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[ontolog-forum] Air Traffic Control Ontology -- Big Data

To: ontolog-forum@xxxxxxxxxxxxxxxx
From: Kingsley Idehen <kidehen@xxxxxxxxxxxxxx>
Date: Sun, 31 Aug 2014 15:34:40 -0400
Message-id: <540378D0.7000604@xxxxxxxxxxxxxx>
On 8/30/14 1:35 PM, Kingsley Idehen wrote:
On 8/29/14 5:27 PM, Hans Polzer wrote:

One major issue with Big Data (and any data, for that matter) is the issue of the scope of the data sets, which is usually left implicit and often inferred from external knowledge about the data source. By scope of the data sets I mean what portion of reality does the data set purport to represent. Sometimes the complexity of the data representation in a data set is due to explicit inclusion of scope information, but usually scope is left unspecified in the data representation.

For example, if one is trying to determine air traffic patterns from data sets provided by the various national/regional air traffic authorities or airlines, aside from all the differences in representation and complexity of such data by the different sources, one has to determine what portion of the overall air traffic is captured by the aggregate sources one has access to, and whether there is any overlap among the sources (and what the nature of the overlap might signify with respect to one's objective for accessing the data sources).  Do some of the sources include general aviation traffic or only scheduled commercial (passenger?) traffic. What portion of the world's air traffic (of a particular set of types) do we not have data sources for? Are the time ranges of the data sources compatible with the data access objectives?  Does a particular source include military aircraft traffic? Does it include charters. Does it include Government executive aircraft?

What about helicopter traffic or lighter than air traffic or UAVs? Up and down to what vehicle size ranges? What about sub-orbital or orbital traffic (even if one excludes "space" traffic as not being "air" traffic, space and orbital traffic typically traverses the atmosphere when launched and often returns through the atmosphere)? Are hovercraft considered air traffic? What about gliders, paragliders, and "airsuits", or are we only interested in powered aircraft or fuel-burning aircraft (not all powered craft burn fuel)? Note that there are fuel-burning paragliders. Are rockets/missiles and artillery considered "air" traffic?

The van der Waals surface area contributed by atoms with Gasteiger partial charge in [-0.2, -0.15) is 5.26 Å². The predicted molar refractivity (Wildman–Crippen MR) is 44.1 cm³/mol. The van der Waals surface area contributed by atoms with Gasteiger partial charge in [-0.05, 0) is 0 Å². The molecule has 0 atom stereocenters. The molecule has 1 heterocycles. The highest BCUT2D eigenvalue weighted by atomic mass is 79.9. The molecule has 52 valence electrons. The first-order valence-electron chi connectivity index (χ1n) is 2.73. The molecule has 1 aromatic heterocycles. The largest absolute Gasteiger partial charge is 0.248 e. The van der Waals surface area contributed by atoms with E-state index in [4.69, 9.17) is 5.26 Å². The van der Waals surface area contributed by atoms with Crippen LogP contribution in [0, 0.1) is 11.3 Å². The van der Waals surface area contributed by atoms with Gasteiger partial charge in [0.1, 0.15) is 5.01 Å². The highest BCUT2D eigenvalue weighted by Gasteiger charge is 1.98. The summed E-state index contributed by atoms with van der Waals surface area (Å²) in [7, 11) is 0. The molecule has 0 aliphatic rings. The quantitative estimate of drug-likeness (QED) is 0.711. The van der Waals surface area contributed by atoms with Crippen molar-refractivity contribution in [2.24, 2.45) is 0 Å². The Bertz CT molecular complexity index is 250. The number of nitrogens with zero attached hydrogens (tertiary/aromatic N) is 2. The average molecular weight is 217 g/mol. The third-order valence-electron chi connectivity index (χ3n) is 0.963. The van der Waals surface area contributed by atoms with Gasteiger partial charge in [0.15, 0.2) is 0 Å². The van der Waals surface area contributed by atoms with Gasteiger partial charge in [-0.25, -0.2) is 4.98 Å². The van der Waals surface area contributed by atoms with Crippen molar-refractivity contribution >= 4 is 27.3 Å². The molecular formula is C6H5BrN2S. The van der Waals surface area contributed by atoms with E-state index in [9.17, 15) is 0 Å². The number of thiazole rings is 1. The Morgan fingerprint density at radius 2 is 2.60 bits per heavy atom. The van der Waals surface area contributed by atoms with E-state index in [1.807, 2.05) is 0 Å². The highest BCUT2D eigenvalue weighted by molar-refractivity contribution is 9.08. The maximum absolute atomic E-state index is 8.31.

When one accesses Big Data for some purpose, what has one really accessed?

Data distorted by qualification using a meaningless buzz-phrase

How big is "Big"?

Reinforcing my comment above.

More importantly, how big a portion of what one is looking for does Big Data represent?


And what can one safely conclude for the purposes at hand, given that scope information (assuming it is available or can be inferred)? I'm not sure this is totally a question of logic.

Correct, it is inevitably illogical. Thanks to the meaningless nature of a classic marketing buzz-phrase [1].

## Nanotation Start ##

a skos:Concept ;
owl:sameAs <http://dbpedia.org/resource/Buzzword> ;
is foaf:primaryTopic of <http://dbpedia.org/describe/?url=""> .

## Nanotation End ##


https://twitter.com/kidehen/status/492757872816971776 -- What is a buzzword or buzz-phrase ?

Hans Polzer

In regards to Air Traffic Control data, I found an ontology from NASA, and then tweaked it with these SPARQL statements:

## Air Traffic Control Ontology

# URI: <http://cdm.arc.nasa.gov/tfm.owl#>
# URL: <http://ti.arc.nasa.gov/m/profile/shawn/tfmontology/tfmBJ1.owl>
 {GRAPH  <http://cdm.arc.nasa.gov/tfm.owl>
             ?s rdfs:isDefinedBy  <http://cdm.arc.nasa.gov/tfm.owl#> .
             <http://cdm.arc.nasa.gov/tfm.owl#> <http://open.vocab.org/terms/defines> ?s.
             <http://cdm.arc.nasa.gov/tfm.owl#> a owl:Ontology .
             ?s <http://www.w3.org/2007/05/powder-s#describedby> <http://ti.arc.nasa.gov/m/profile/shawn/tfmontology/tfmBJ1.owl> .
             <http://ti.arc.nasa.gov/m/profile/shawn/tfmontology/tfmBJ1.owl>  <http://open.vocab.org/terms/describes> ?s .
 {GRAPH <http://ti.arc.nasa.gov/m/profile/shawn/tfmontology/tfmBJ1.owl>
             {?s rdfs:subClassOf ?o}
             {?s rdfs:subPropertyOf ?o}
             {?s owl:equivalentClass ?o}
             {?s owl:equivalentProperty ?o}
             {?s a ?o}

End product:

[1] http://linkeddata.uriburner.com/c/8BPYQ5 -- Tweaked (for easy navigation and exploration) Air Traffic Control Ontology
[2] http://linkeddata.uriburner.com/c/9C6PQJ35 -- A Class from the Ontology .


Kingsley Idehen	      
Founder & CEO 
OpenLink Software     
Company Web: http://www.openlinksw.com
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